I knew I needed feminism the first time I was told I couldn’t chase my dreams because I was in a relationship with a man. According to him, he should have been a priority above any dream. So I was given a choice and, needless to say, I chose my dreams instead.
Years down the road and I was still chasing that dream, but was somehow met with the same disadvantage of still being a woman. I worked for years trying to reach my goal in the museum world, but living in Texas meant facing conservative views of male superiority in all of my efforts. I was often put down, demeaned, and even denied opportunities to succeed because I am destined to have a woman’s job.
A woman’s job. I was told by an adult man that I was destined to only have a woman’s job. I should have asked him what exactly he thought a woman’s job was, but instead I chose to prove it to him by earning one myself. I spent nearly two years in this institution and watched hardworking women bust their beautiful lady butts without due respect. Meanwhile, men walked into success just as easily as they walked into work every morning. I am not saying that because they are men they automatically work less. I am saying, however, that because we are women our work is automatically worth less. After all, we only see about 80% of our earned paychecks (Fall 2016 Study from American Association of University Women).
Part of this dream has always been to further my education. I spent years working for it. When I was finally met with an opportunity to see that dream become a reality with the Pratt Institute, I knew this was my chance to prove I could have more than just a woman’s job. My passions are in line with museums and libraries and the digital advancement of resources through innovative technologies. I want to see technology focus more on the issue of educational advancement for those who are told education is a luxury, when in reality, education is a right. By being digital, museums and libraries break down barriers to learning. These institutions are no longer reserved for established scholars with fat pockets. They should be rewarded to anyone with the hunger to learn. This will also break down prejudice, giving women the opportunity to be just as successful as men through greater access to resources.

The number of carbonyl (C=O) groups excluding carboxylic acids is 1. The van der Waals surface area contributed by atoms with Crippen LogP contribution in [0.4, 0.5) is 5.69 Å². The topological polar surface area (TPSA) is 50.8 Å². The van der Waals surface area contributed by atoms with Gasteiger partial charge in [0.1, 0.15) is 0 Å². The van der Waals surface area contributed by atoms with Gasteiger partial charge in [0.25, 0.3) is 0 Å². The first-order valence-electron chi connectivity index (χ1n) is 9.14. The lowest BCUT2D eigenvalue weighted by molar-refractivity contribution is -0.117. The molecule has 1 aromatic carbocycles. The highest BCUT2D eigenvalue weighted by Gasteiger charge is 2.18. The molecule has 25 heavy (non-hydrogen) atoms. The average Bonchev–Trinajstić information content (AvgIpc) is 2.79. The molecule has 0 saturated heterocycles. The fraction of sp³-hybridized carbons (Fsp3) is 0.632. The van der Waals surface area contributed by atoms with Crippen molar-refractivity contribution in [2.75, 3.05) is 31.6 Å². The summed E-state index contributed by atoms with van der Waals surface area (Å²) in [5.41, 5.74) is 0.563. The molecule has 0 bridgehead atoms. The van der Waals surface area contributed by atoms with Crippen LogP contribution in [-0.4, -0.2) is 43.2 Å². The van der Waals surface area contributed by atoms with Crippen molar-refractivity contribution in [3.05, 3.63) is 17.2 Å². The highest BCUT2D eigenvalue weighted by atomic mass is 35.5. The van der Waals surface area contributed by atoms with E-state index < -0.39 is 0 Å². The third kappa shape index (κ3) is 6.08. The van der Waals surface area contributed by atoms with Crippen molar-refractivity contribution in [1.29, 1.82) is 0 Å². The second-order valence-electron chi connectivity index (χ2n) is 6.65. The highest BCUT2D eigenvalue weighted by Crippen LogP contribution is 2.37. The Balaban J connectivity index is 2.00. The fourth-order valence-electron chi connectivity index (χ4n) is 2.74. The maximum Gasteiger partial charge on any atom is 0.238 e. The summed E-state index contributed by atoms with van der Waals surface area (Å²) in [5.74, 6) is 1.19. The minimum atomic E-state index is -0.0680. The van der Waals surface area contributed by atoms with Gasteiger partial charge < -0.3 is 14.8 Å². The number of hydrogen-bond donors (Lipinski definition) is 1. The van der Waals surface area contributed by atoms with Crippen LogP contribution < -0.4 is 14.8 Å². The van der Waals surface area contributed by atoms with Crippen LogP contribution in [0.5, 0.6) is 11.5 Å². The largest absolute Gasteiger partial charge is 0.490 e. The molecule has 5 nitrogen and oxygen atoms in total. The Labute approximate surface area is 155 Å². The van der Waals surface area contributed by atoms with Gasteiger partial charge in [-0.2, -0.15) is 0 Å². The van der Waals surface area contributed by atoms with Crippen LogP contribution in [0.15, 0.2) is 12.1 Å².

Science and technology have been on the rise in recent years, but these fields are still to no surprise exclusionary to women. In a recent study by Dr. Catherine Ashcraft, Senior Research Scientist National Center for Women & IT, 57% of the American workforce is made up of women. Despite the majority of working women in America, only 25% of technology jobs and 5% of technology leadership jobs are held by women. Statistics are much worse for racial diversity in women. This exclusion of women in the technology force is an unconscious bias of their inability to perform at the same level of a man with the same experience. We see this also in the art and design world. I have personally witnessed it tremendously in the museum world. Despite museums being female dominant, leadership roles are in majority held by white men (2015 Survey by The Andrew W. Mellon Foundation). This phenomenon can only be explained by unconscious bias. However, as pipelines for leadership roles typically reflect internal promotional hiring, we can only hope to see greater gender equality in future museum leadership. Again, the key word we are given is “hope.”
We are in the dawn of a new age politically, socially, culturally, and educationally. Women make up the new majority of the workforce and the education field. Yet gender inequality is still something I and many women have to battle with every day. We are literally watching a great and qualified woman who has spent decades preparing for the role of President of the United States fight for her life to overcome a highly uneducated misogynist who has spent more time demeaning women and losing money from failed businesses than he has holding any political experience. She worked for this stage, and he walked onto it.
The requirement for women to work harder to overcome unconscious bias is the sad reality of our world, and why I am a working so hard in my education and my career to become one more positive force for the future of females in fields like museums and information science. The need for women to succeed is why I am a feminist.